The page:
Wavy teeth aren’t hard to identify because, as the name hints, the blade pattern has a wave-like appearance. This appearance is due to the fact that the teeth gradually set on the left and right, providing an uneven look.

Don’t worry; that doesn’t mean your cuts will look uneven. The term “set” in this context refers to the placement of the teeth on the blade beyond how many there are per inch. For instance, the gradually increasing teeth set of a wavy design are the perfect way to slice through metal sheets and tubes.

The final tooth style you need to know to select the appropriate band saw blades is raker. The teeth patterns on a raker design feature one tooth set to the left, another set to the right, and a third that is completely straight. If you need help cutting through metal that is thick and coarse, consider using a raker set to finish the project easily.

Choose the Right Blade Size

Another way in which band saw blades differ is their length. Whether you need a blade that is 4 inches or 40 inches, the options are available. So if you’re not already privy to the details, how should you learn about which blades your band saw machine will accept?

Luckily, the answer is easy: consult your owner’s manual and find what the manufacturer recommends. Like the blades themselves, not all band saws are built the same, so compatibility will vary. Band saw blade size includes more than the length, so let’s break down the importance of blade width.

Think About Width

Like length, selecting the width of a band saw blade requires consulting your machine’s manual. Moreover, the right width requires considering the total radius you want to cut. Simply put, the smaller the width, the tighter the radius you’re cutting will be on the finished product.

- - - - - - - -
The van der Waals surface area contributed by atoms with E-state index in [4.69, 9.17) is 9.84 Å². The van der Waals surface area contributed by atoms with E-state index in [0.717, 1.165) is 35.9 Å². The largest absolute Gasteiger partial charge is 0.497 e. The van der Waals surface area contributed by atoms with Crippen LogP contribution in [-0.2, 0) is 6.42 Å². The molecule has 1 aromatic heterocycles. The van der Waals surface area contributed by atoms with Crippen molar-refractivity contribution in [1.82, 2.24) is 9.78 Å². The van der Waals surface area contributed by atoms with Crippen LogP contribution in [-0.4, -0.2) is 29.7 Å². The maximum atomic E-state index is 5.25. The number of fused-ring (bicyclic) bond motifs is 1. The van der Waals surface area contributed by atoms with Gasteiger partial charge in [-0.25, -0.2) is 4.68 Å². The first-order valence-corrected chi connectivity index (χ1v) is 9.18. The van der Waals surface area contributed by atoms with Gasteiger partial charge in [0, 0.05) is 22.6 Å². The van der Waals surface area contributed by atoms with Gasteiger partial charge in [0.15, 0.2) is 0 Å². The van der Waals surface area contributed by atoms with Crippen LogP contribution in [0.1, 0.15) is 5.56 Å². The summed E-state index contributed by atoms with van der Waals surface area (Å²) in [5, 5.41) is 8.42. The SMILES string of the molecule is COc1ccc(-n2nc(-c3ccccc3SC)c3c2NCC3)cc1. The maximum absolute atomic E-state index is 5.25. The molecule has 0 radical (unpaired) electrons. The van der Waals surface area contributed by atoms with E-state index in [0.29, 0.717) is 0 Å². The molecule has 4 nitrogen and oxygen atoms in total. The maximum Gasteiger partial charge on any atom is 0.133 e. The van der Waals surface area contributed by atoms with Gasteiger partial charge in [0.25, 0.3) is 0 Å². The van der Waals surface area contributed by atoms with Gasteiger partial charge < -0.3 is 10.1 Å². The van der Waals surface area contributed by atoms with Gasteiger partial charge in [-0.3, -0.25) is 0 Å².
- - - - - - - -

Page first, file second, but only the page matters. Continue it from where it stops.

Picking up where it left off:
If you need to cover a larger area, adjust the blade width accordingly. Suffice it to say that choosing the best blade for your project requires many details, but they’re fairly straightforward details once you learn the ropes.

Match the Materials

Always ensure that you’re using a band saw that is compatible with the materials you’re cutting. That way, you can get the job done efficiently and without damage, but how do you know if your band saw is right for the job? You should read online listings carefully; the vendor may showcase many details to help with your choice, including compatible materials.

For instance, when browsing our bi-metal saw blades, you’ll see that they are compatible with various forms of steel, tubing, and mixed-metal applications.

Likewise, our portable band saw blades can slice through stainless steel, galvanized pipe, bronze, aluminum, plastic, brass, copper, and many more materials.

Digging deeper into the details of saw blades is a quick step during your search that will help you avoid making frustrating mistakes before checking out. Timelines are critical for any project, especially when you’re working with a customer with a stringent deadline, so choose blades carefully to ensure the wrong choice doesn’t put a delay in your schedule.

How To Select the Appropriate Band Saw Blades